This plot shows Lyman-alpha emission at 121.6 nm associated with neutral hydrogen in the near vicinity of Mercury. This is the first detection of hydrogen tail emission at Mercury and the first time that neutral hydrogen and sodium atoms have been observed in the tail simultaneously. This emission is about 100 times less intense than the sodium emission. As with the sodium emission, discovering the true spatial distribution requires more analysis. The similar asymmetries in hydrogen, derived from the solar wind, and the much heavier sodium nonetheless suggest that solar-wind interactions with Mercury's magnetosphere have played a strong role in supplying tail material at the time of MESSENGER's flyby.
Observing the Lyman alpha emission line, deep in the ultraviolet, is possible only from space. Such hydrogen emissions were also observed by Mariner 10 but only on the subsolar limb.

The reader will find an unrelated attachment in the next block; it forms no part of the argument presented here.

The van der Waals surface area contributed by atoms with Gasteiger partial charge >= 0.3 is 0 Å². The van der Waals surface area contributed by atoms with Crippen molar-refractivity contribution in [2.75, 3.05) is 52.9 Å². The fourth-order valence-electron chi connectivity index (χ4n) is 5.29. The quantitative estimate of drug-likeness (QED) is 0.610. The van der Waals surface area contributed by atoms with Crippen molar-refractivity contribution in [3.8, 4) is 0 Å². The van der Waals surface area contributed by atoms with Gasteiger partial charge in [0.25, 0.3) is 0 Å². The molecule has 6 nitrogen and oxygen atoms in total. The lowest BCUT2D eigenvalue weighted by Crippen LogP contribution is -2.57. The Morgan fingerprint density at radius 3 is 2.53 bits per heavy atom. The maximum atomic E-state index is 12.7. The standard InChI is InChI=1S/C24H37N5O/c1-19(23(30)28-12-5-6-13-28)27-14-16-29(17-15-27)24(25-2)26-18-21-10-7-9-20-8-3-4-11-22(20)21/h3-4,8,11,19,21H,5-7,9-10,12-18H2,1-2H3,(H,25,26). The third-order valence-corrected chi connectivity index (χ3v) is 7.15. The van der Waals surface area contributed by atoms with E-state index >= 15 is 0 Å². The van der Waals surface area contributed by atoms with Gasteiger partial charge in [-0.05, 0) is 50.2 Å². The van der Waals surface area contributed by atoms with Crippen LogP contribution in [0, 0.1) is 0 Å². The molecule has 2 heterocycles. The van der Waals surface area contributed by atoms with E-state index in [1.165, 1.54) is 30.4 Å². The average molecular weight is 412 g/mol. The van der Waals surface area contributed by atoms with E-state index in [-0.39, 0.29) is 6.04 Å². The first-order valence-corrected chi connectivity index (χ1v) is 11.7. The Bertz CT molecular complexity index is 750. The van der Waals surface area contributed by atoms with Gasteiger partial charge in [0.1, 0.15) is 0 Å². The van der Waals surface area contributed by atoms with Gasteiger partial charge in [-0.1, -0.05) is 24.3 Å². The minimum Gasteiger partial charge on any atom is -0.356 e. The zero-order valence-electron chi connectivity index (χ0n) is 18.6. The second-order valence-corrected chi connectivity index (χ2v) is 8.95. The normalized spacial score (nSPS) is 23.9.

Calcium was detected in the near-Mercury exosphere by MESSENGER and has also been observed telescopically from Earth. Other species are expected to be seen in Mercury's exosphere as well, but the orbital phase of the mission offers better opportunities to observe them.
These images are from MESSENGER, a NASA Discovery mission to conduct the first orbital study of the innermost planet, Mercury. For information regarding the use of images, see the MESSENGER image use policy .
|Instrument Host||MESSENGER||Mariner 10|
|Host Type||Flyby Spacecraft||Orbiter|
|Instrument||Mercury Atmospheric and Surface Composition Spectrometer (MASCS)|
|Extra Keywords||Color, Magnetosphere, Ultraviolet|
|Date in Caption|
|Image Credit||NASA/Johns Hopkins University Applied Physics Laboratory/Carnegie Institution of Washington|